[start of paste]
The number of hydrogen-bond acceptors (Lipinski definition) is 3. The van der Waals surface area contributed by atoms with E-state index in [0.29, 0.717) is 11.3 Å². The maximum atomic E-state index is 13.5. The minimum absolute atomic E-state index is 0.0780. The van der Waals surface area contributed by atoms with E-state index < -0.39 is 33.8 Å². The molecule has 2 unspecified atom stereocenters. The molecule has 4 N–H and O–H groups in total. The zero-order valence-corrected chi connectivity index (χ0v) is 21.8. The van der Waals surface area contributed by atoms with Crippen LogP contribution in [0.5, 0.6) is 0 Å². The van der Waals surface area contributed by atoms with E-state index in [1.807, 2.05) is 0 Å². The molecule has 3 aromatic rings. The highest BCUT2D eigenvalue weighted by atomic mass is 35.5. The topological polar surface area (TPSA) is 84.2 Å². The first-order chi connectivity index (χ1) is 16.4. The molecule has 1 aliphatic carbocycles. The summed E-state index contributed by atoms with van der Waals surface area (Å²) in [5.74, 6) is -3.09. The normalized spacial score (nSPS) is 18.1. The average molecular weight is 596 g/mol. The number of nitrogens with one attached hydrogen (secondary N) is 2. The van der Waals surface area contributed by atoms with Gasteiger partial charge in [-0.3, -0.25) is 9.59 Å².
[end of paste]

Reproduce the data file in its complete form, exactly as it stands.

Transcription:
The number of hydrogen-bond acceptors (Lipinski definition) is 3. The van der Waals surface area contributed by atoms with E-state index in [0.29, 0.717) is 11.3 Å². The maximum atomic E-state index is 13.5. The minimum absolute atomic E-state index is 0.0780. The van der Waals surface area contributed by atoms with E-state index < -0.39 is 33.8 Å². The molecule has 2 unspecified atom stereocenters. The molecule has 4 N–H and O–H groups in total. The zero-order valence-corrected chi connectivity index (χ0v) is 21.8. The van der Waals surface area contributed by atoms with Crippen LogP contribution in [0.5, 0.6) is 0 Å². The van der Waals surface area contributed by atoms with E-state index in [1.807, 2.05) is 0 Å². The molecule has 3 aromatic rings. The highest BCUT2D eigenvalue weighted by atomic mass is 35.5. The topological polar surface area (TPSA) is 84.2 Å². The first-order chi connectivity index (χ1) is 16.4. The molecule has 1 aliphatic carbocycles. The summed E-state index contributed by atoms with van der Waals surface area (Å²) in [5.74, 6) is -3.09. The normalized spacial score (nSPS) is 18.1. The average molecular weight is 596 g/mol. The number of nitrogens with one attached hydrogen (secondary N) is 2. The van der Waals surface area contributed by atoms with Gasteiger partial charge in [-0.3, -0.25) is 9.59 Å².